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thread safety and static variable instantiation

A coworker asked me a question
today about initialization of static member variables and how they relate to
static constructors.   He also told me about an article he read that the
following code isn’t safe:

 

if( _myObj == null )

{

           
Lock( _lockObj )

           
{

                       
If( _myObj ==  null )

                                   
_myObj = new MyObject(…);

           
}

}

 

He definitely had my attention …
He passed along an article on
implementing a thread-safe singleton pattern in C# and the article is a very interesting
read.  To be fair up front, the above code works in the microsoft
implementation (according to Chriss Brumme and discussed later), but the ECMA
spec is vague on how instantiation must take place.  On the other hand,
the above code is explicitly NOT threadsafe in Java.  The article also
discusses the way in which the .Net runtime chooses to instantiate static
member variables and this section was news to me.

 
Double Locking and Thread Safety

The above code looks right until you read Chris Brumme’s Memory Model
blog
entry
.  The excerpt that finally makes sense after reading this a
couple of times is:

 

… (W)e have to assume that a series of stores have taken
place during construction of ‘a’.   Those stores can be arbitrarily
reordered, including the possibility of delaying them until after the
publishing store which assigns the new object to ‘a’.   At that point,
there is a small window before the store.release implied by leaving the
lock.  Inside that window, other CPUs can navigate through the reference
‘a’ and see a partially constructed instance.

 

So what does this mean?  
In the assignment of a new operator, this piece of code could be broken by a
weak but valid implementation of the ECMA spec.   Given the
following line of code:

 

_myObj = new MyObject();

 

We expect that the underlying
pseudo code looks something like this:

 

Allocate MyObject memory and
assign address to tempObj

Call Constructor on tempObj

assign tempObj to _myObj

 

Given the state of the ECMA spec, a
valid implementation could be this:

 

Allocate MyObject memory and
assign it to _myObj

Call Constructor on _myObj

 

In this second implementation,
consider what happens if the thread holding the lock gets preempted during the
Constructor call.   A thread that doesn’t hold the lock believes the
construction of _myObj is complete and proceeds with a partially initialized variable.

 

If I want to do double check
locking in a truly safe manner that complies with the ECMA spec, I have to
write:

 

 

if( _myObj == null )

{

           
Lock(_lockObj)

           
{

                       
if( _myObj == null )

                       
{

                                   
MyObject tempObj = new MyObject(…);

                                   
_myObj = tempObj;

                       
}

           
}

}

 

As I mentioned earlier, the
Microsoft version of the CLR enables the first version to run correctly (post
.Net 1.0).  Because of the spec, it’s a valid point of concern with
non-Microsoft implementations of the CLR that can be easily answered.  
Given that double-lock checking in Java is not supported, it has me wondering…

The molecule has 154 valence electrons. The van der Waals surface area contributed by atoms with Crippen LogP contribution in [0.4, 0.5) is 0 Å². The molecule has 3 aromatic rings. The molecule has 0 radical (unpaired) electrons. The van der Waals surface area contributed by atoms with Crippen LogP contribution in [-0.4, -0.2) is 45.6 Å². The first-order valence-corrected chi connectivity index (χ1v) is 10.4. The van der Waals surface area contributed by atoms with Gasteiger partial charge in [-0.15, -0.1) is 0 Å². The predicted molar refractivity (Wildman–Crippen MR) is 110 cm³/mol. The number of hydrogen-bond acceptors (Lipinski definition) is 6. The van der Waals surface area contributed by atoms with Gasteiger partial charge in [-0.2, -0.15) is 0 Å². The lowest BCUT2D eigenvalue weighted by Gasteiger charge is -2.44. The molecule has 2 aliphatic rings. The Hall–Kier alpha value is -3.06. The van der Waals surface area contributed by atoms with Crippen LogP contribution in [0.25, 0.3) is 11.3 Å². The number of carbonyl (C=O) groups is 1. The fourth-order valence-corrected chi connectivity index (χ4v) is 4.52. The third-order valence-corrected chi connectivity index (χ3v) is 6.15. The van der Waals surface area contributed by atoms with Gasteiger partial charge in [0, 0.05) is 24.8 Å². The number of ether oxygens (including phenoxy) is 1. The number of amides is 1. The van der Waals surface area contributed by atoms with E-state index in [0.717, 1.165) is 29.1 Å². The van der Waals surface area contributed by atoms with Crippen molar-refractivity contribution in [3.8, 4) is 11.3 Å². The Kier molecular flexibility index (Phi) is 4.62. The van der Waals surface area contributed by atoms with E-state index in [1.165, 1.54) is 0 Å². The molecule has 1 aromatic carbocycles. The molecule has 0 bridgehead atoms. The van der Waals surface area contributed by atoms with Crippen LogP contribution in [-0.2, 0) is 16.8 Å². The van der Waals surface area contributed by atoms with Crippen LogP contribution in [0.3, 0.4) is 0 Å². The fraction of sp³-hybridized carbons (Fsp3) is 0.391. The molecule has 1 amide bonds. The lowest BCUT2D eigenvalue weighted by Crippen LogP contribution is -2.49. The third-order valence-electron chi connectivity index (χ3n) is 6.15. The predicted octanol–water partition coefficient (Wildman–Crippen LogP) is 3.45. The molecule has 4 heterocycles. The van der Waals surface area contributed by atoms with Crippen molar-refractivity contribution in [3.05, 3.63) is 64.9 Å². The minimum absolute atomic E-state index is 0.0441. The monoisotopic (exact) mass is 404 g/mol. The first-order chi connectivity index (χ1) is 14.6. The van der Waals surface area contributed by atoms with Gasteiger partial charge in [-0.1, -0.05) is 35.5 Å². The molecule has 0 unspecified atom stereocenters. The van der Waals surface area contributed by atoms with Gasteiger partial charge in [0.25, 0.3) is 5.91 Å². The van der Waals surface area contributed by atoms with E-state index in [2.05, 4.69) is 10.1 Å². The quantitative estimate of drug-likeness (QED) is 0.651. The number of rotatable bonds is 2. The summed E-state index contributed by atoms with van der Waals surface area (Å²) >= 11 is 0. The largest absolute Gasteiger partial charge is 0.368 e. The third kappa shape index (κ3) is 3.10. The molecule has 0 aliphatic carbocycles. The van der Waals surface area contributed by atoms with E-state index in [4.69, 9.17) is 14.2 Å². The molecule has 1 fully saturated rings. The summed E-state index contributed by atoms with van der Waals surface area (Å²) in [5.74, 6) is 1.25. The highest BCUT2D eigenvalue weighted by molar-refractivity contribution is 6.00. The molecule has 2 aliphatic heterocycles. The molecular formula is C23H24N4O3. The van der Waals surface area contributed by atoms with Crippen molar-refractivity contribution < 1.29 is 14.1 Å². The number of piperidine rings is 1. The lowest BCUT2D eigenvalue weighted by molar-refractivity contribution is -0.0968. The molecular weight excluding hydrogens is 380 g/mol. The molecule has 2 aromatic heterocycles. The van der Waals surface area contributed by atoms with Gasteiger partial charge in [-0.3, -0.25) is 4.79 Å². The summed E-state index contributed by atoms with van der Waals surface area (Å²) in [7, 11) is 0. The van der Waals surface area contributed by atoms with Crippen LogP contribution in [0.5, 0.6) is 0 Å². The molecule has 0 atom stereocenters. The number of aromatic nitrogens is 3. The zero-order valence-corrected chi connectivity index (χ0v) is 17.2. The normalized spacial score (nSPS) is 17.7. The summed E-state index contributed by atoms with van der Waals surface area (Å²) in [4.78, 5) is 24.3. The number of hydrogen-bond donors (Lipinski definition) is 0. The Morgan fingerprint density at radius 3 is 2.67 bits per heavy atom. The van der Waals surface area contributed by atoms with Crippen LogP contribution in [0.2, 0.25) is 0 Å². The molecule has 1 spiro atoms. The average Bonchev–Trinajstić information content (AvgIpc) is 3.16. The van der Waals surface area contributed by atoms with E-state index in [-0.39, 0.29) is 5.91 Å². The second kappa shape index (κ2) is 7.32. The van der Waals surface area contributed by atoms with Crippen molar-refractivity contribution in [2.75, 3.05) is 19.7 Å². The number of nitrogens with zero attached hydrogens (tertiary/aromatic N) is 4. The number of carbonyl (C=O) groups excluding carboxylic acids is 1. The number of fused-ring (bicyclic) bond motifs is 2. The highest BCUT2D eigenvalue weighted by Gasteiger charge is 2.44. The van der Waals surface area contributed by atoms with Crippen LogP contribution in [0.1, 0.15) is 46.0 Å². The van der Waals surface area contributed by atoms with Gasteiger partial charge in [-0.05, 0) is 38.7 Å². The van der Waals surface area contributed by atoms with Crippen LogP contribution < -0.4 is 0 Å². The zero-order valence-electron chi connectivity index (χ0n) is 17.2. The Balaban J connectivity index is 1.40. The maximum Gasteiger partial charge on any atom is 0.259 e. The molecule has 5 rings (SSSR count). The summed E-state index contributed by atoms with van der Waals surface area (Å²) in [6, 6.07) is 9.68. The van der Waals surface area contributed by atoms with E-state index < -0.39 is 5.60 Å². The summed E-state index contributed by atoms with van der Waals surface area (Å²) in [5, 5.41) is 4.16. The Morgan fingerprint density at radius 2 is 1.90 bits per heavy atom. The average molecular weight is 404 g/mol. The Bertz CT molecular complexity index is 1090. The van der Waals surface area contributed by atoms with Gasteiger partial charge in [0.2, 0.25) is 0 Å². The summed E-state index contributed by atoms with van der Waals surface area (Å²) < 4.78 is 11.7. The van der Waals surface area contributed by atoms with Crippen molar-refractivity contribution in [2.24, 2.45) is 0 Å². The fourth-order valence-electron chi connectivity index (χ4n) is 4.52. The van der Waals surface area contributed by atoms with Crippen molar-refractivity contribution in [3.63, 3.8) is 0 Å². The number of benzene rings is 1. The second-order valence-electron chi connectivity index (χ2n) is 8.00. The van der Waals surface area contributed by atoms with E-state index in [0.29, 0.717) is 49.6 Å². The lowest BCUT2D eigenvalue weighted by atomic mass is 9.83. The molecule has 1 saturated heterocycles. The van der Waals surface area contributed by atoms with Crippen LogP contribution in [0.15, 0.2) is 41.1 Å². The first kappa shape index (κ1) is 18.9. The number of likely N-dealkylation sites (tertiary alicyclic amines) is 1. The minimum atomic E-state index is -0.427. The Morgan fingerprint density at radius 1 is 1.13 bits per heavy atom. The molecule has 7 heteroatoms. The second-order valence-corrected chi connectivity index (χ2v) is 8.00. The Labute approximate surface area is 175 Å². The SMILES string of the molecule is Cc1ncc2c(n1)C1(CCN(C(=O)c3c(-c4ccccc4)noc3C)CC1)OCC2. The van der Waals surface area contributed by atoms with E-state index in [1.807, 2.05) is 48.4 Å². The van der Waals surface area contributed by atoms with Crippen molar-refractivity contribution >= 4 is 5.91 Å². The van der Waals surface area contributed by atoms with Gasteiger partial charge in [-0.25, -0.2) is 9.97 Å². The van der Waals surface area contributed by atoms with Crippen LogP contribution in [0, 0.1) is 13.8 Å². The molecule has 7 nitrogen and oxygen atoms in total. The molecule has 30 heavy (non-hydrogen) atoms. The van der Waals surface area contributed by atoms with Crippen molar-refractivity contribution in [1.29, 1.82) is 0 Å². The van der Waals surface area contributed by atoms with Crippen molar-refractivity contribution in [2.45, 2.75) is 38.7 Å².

is this a holdover from Java’s days as a stack-based compiler?  Can a
stack-based compiler create an object structure without first allocating the
memory to the host pointer and then calling the constructor?


Static Variable Instantiation

Another interesting part of the article discusses static member instantiation
and how the mechanics work.  Given a class where two static members exist:

public class Ugly
{
    public static Ug _Ug = new  Ug();
    public static Lee _Lee = new Lee();
}

The static variables are not created until I access one of the members which I
would expect.  When I access one of the members before instantiating the
class, both static objects are actually instantiated before returning the
result. This was a surprise to me.   It turns out the C# compiler marks
the class with beforefieldinit.  
(The behaviors surrounding beforefieldinit
are interesting and certainly worth reading.)  The way to get around
this behavior is to define the class as follows:

public UglyClass
{
    public static Ug = new  Ug();
    public static Lee = new Lee();

    static UglyClass() {}
}

When C# sees a static constructor, the type is not marked with the
beforefieldinit attribute.  Therefore each static object is instantiated
upon first reference.

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3 Responses to thread safety and static variable instantiation

  1. You don’t need volatile keyword in .NET 1.1+, the Thread.MemoryBarrier method flushes all writes to main memory:

    if( _myObj == null )

    {

    Lock(_lockObj)

    {

    if( _myObj == null )

    {

    MyObject tempObj = new MyObject(…);

    Thread.MemoryBarrier();

    _myObj = tempObj;

    }

    }

    }

  2. Robert says:

    The truest and safest singleton pattern still need the double lock pattern with the addition of using a private static volatile singleton object. The double lock does not count for extremely high volume sights that could have 2 threads entering at the same time, where you must use the volatile keyword so that upon creation it won’t hang around in the registers and get’s committed immediately.

  3. Scott says:

    In 2.0, the model tightened up and makes the sample safe, see “Technique 4: Lazy Initialization” in http://msdn.microsoft.com/msdnmag/issues/05/10/MemoryModels/

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